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Sourcer's Daily Dozen - Glenn Gutmacher


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12 free (or almost free) sourcing tools every sourcing pro shouldn't live without, presented by Glenn Gutmacher with and RecruitiFi.

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Sourcer's Daily Dozen - Glenn Gutmacher

  1. 1. 2 The Updated Sourcers Daily Dozen Presented by: Glenn Gutmacher North America Group Mgr., Sourcing Center of Excellence, Avanade Inc. & Founder, @glenngutmacher
  2. 2. Who Is Glenn Gutmacher? • At Avanade since 2010, developing “internal RPO” model of offshore sourcing team and onshore junior recruiter calling team, plus occasional special sourcing research projects and global sourcing training • Pioneering Sourcing trainer and methods since 1997 (Founder of Recruiting- • Co-founder, Boston Area Talent Sourcing Association (BATSA) • VP of Arbita’s Recruiter Consulting & Education Services (2008-2010) • Senior Sourcer at Microsoft (2005-2008) & Getronics (2003-2005) • Founded JobSmart in 1996, greater Boston's 1st regional career portal (owned by a major newspaper chain) • Frequent presenter at recruiting conferences (SourceCon, RecruitingBlogs, RecruitingTrends, LinkedIn Talent Connect, ERE, AOEP, NAPS, etc.) • Yale University grad, started in Broadcasting as a student • Wife and 3 sons, ages 16, 13 and 10 3
  3. 3. 1. Supercharge your LI connections count relevantly From Stacy Donovan Zapar: • Intake prep using LinkedIn: When you meet with HM team, connect to everyone in advance and have a list ready of potential candidates and go through them, rather than asking who they know. Draft the outreach email in advance for them and let them tweak in their own style and ask they forward it along to their connections to boost employee referrals. • Turbocharge your network when you close reqs: Applicants who took time to apply but not screened, so all they got was a don't-call-us-we'll- call-you message. Send a welcome message ("Hi NAME, thanks so much for applying for the position X. We've decided to hire another well- qualified candidate. But I really appreciate the time you took to apply ... If you want to connect with me on LinkedIn, go here (bitly link) and let's stay in touch, and if you see another opening in the future, even at another company, I probably know the recruiter and would be happy to pass your info along. Here's my bloglink with some job search tips. Thanks, Your Name" Doing this on every req over the years is what made Stacy’s LinkedIn network so large. 4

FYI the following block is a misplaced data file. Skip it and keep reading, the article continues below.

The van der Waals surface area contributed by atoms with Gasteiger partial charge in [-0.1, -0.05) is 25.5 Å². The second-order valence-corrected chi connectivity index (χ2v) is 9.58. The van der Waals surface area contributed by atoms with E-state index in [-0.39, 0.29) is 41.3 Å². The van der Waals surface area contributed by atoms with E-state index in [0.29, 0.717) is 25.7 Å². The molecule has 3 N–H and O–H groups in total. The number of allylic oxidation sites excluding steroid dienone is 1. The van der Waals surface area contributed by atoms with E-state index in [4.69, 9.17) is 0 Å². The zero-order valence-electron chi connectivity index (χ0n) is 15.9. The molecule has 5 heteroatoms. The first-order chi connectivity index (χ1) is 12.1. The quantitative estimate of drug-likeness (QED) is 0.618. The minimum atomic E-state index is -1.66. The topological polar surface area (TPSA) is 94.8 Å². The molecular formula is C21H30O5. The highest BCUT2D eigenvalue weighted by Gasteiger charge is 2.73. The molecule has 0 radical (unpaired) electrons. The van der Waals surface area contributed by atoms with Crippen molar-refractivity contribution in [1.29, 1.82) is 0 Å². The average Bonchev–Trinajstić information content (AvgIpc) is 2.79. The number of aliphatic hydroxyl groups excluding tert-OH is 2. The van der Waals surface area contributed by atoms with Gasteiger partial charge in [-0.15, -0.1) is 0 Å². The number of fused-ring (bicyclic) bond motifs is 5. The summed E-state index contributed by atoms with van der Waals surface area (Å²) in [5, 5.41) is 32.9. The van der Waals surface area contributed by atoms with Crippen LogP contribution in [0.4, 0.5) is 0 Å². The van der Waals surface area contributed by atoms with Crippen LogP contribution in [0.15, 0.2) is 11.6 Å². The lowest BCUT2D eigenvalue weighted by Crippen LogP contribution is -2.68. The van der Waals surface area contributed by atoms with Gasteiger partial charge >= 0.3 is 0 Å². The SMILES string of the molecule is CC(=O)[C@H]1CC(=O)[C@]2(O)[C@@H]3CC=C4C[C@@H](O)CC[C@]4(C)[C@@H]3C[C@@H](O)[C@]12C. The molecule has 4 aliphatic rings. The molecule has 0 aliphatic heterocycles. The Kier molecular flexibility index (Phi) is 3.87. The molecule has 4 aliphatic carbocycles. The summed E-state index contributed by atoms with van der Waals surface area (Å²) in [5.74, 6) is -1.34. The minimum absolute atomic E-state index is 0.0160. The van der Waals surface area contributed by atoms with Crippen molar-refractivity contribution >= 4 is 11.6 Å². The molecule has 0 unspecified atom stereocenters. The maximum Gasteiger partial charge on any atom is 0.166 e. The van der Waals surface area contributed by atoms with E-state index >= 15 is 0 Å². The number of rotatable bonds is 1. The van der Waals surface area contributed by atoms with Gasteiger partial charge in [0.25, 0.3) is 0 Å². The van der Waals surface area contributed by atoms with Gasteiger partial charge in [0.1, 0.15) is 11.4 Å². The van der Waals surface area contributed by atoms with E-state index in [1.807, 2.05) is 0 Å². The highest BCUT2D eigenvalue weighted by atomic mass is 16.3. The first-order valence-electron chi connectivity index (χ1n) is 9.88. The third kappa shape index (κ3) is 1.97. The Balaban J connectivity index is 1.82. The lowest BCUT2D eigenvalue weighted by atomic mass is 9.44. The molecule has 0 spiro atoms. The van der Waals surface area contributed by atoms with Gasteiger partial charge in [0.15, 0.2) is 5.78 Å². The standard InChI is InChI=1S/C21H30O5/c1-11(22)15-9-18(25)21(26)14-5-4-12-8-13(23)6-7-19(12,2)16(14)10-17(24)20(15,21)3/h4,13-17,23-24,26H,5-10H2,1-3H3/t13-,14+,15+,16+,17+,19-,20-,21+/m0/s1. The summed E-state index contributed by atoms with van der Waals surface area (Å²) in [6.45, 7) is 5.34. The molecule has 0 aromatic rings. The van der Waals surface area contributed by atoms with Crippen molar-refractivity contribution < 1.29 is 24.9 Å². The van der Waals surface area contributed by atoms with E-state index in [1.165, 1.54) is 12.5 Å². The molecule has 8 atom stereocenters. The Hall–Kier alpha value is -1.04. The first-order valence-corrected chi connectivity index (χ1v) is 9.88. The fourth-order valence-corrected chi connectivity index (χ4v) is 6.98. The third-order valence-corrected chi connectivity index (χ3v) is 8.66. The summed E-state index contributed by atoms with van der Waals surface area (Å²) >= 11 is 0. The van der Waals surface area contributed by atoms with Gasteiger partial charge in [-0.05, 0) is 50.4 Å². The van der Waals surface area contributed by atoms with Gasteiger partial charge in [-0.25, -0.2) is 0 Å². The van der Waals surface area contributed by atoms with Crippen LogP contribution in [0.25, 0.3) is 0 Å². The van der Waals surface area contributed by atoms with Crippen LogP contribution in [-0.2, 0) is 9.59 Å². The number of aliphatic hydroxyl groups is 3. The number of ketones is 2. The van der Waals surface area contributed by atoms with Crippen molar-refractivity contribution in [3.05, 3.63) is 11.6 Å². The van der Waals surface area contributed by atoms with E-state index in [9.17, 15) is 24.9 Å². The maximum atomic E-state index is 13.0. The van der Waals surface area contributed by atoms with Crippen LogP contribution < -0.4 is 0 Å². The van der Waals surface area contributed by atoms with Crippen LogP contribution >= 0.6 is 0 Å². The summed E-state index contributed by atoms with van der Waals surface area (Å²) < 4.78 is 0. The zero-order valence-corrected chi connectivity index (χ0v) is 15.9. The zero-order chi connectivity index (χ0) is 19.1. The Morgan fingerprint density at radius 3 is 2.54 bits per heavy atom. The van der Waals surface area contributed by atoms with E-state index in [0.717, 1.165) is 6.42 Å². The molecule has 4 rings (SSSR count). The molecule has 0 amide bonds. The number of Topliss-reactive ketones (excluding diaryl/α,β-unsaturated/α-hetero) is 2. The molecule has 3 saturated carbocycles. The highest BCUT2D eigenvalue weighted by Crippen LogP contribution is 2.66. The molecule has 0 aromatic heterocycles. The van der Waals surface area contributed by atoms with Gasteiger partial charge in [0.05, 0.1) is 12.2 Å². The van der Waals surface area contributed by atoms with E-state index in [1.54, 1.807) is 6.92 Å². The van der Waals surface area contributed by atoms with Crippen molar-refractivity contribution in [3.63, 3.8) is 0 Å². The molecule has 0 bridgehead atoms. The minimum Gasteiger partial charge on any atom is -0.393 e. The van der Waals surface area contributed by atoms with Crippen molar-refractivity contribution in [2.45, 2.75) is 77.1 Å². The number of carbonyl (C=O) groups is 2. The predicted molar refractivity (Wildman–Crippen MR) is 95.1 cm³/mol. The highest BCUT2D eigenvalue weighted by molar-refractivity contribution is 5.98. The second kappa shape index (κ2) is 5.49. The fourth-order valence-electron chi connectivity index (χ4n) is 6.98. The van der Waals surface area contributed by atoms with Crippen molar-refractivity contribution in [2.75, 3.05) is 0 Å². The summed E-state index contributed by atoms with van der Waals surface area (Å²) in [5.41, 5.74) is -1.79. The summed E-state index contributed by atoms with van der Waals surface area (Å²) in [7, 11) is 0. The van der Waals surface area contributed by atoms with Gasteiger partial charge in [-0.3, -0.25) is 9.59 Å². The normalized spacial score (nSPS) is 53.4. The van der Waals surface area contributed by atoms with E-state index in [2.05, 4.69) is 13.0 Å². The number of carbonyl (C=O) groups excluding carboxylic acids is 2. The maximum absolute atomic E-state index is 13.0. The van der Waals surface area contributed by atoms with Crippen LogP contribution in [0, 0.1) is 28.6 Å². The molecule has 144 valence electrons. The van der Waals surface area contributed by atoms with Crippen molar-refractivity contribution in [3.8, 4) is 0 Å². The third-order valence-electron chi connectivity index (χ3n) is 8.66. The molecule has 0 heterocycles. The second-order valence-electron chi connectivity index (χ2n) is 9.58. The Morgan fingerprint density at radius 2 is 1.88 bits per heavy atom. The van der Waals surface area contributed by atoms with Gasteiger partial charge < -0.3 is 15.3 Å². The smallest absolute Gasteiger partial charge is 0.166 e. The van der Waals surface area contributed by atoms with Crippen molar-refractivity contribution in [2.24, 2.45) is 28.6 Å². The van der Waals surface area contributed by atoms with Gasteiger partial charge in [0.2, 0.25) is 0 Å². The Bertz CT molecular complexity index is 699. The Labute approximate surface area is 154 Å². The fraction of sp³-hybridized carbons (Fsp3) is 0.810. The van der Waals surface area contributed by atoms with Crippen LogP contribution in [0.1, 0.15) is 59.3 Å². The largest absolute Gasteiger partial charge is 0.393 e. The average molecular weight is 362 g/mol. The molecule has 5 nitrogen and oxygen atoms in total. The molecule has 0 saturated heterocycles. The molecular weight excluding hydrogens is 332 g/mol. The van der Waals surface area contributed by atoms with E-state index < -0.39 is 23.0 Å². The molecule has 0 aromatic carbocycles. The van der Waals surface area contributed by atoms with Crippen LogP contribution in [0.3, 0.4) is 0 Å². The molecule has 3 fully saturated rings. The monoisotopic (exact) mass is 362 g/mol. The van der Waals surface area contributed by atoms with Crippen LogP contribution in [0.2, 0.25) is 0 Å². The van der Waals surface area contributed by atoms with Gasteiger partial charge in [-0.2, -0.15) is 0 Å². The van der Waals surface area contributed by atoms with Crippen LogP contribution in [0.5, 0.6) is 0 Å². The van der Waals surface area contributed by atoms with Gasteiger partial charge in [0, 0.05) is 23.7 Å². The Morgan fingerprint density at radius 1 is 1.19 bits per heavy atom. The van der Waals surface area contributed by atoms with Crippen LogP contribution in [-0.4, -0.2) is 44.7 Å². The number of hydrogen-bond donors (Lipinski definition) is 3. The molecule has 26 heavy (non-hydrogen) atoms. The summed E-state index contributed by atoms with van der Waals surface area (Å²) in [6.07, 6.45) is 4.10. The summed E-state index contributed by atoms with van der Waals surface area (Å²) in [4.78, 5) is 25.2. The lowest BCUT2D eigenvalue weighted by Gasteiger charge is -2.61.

4. 4. 2. Use an Excel template to make contact (almost call) lists out of LI search results There was a time when you could export LinkedIn search results to Excel (at least in the paid version). These workarounds work even in the free version: a) Version for free LI advanced search b) For connections filtered by location c) For connections filtered by tag Method (a) 1. Run your normal advanced LinkedIn search 2. Highlight results (tip: hold down mouse after last result (#10) and drag upward). 3. Right mouse click on highlighted area, select Copy. 4. On the LISearchResultsData worksheet tab in the Excel template file, click in cell A1 and do Paste special (text/values only) 5. Formulas on next tab (LISearchResultsFx) automatically convert that into a contact list format 6. On that next tab, copy/paste green-highlighted columns of data into a blank Excel file 7. Add emails and phones (using process on later slides) 8. Optional: (a) import these into your CRM/ATS; (b) compare results to your first degree connections list to see if you already know some of them – (see compare step on next slide) 5
  5. 5. 2. Make contact/call lists out of targeted subsets of LI connections Method (b) version for connections with a location filter: 1. Go to your LinkedIn connections page 2. Use Filter By select menu and choose Location 3. Type official LI metro area name (e.g., if you type Greater San Diego Area, it will find all your connections in the metro, but typing San Diego will find fewer) 4. Hold and keep dragging your mouse down the page to highlight results until you get to the end (LI only displays a few at a time) 5. Right mouse click in highlighted area and select Copy 6. Paste special (text/values only) into the ConnectionsByLocationData Excel worksheet tab (formulas on next tab will automatically kick in) 7. Copy/paste special the green-highlighted columns of data from the next tab (ConnectionsByLocationFx Excel worksheet) into a blank Excel file 8. Add emails and phones (using process described on later slides) 9. Optional: to see which people on a tab you already have contact info for, export your LI connections, do paste special into 1st worksheet tab, then in Excel’s built-in help, find: Consolidate data from multiple worksheets in a single worksheet 6